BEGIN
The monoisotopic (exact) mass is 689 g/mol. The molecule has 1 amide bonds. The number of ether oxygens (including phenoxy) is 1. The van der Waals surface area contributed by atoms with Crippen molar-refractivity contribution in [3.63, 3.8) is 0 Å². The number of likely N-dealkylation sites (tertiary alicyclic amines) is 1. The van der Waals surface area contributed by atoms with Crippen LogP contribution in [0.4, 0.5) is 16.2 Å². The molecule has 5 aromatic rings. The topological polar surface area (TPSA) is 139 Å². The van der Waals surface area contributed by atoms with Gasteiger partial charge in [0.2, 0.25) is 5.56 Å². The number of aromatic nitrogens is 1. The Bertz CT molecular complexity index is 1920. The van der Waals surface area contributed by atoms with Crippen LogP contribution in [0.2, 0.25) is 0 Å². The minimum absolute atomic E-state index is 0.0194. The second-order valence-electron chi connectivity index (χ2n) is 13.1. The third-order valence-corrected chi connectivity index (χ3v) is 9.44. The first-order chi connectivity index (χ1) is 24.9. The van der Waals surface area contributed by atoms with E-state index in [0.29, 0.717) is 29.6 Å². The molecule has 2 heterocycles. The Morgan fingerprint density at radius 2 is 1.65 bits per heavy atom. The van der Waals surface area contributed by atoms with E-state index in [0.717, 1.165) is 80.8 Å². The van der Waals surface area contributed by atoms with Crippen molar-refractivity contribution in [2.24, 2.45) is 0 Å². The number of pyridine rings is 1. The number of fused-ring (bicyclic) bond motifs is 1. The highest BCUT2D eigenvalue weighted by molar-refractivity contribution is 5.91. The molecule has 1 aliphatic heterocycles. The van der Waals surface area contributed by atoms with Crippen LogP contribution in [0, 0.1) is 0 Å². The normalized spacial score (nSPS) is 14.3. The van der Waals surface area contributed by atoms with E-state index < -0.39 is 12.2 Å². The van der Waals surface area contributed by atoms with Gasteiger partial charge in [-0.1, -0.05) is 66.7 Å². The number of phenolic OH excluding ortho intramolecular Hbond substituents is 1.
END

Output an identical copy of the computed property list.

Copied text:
The monoisotopic (exact) mass is 689 g/mol. The molecule has 1 amide bonds. The number of ether oxygens (including phenoxy) is 1. The van der Waals surface area contributed by atoms with Crippen molar-refractivity contribution in [3.63, 3.8) is 0 Å². The number of likely N-dealkylation sites (tertiary alicyclic amines) is 1. The van der Waals surface area contributed by atoms with Crippen LogP contribution in [0.4, 0.5) is 16.2 Å². The molecule has 5 aromatic rings. The topological polar surface area (TPSA) is 139 Å². The van der Waals surface area contributed by atoms with Gasteiger partial charge in [0.2, 0.25) is 5.56 Å². The number of aromatic nitrogens is 1. The Bertz CT molecular complexity index is 1920. The van der Waals surface area contributed by atoms with Crippen LogP contribution in [0.2, 0.25) is 0 Å². The minimum absolute atomic E-state index is 0.0194. The second-order valence-electron chi connectivity index (χ2n) is 13.1. The third-order valence-corrected chi connectivity index (χ3v) is 9.44. The first-order chi connectivity index (χ1) is 24.9. The van der Waals surface area contributed by atoms with E-state index in [0.29, 0.717) is 29.6 Å². The molecule has 2 heterocycles. The Morgan fingerprint density at radius 2 is 1.65 bits per heavy atom. The van der Waals surface area contributed by atoms with E-state index in [0.717, 1.165) is 80.8 Å². The van der Waals surface area contributed by atoms with Crippen molar-refractivity contribution in [2.24, 2.45) is 0 Å². The number of pyridine rings is 1. The number of fused-ring (bicyclic) bond motifs is 1. The highest BCUT2D eigenvalue weighted by molar-refractivity contribution is 5.91. The molecule has 1 aliphatic heterocycles. The van der Waals surface area contributed by atoms with Crippen LogP contribution in [0, 0.1) is 0 Å². The normalized spacial score (nSPS) is 14.3. The van der Waals surface area contributed by atoms with E-state index < -0.39 is 12.2 Å². The van der Waals surface area contributed by atoms with Gasteiger partial charge in [-0.1, -0.05) is 66.7 Å². The number of phenolic OH excluding ortho intramolecular Hbond substituents is 1.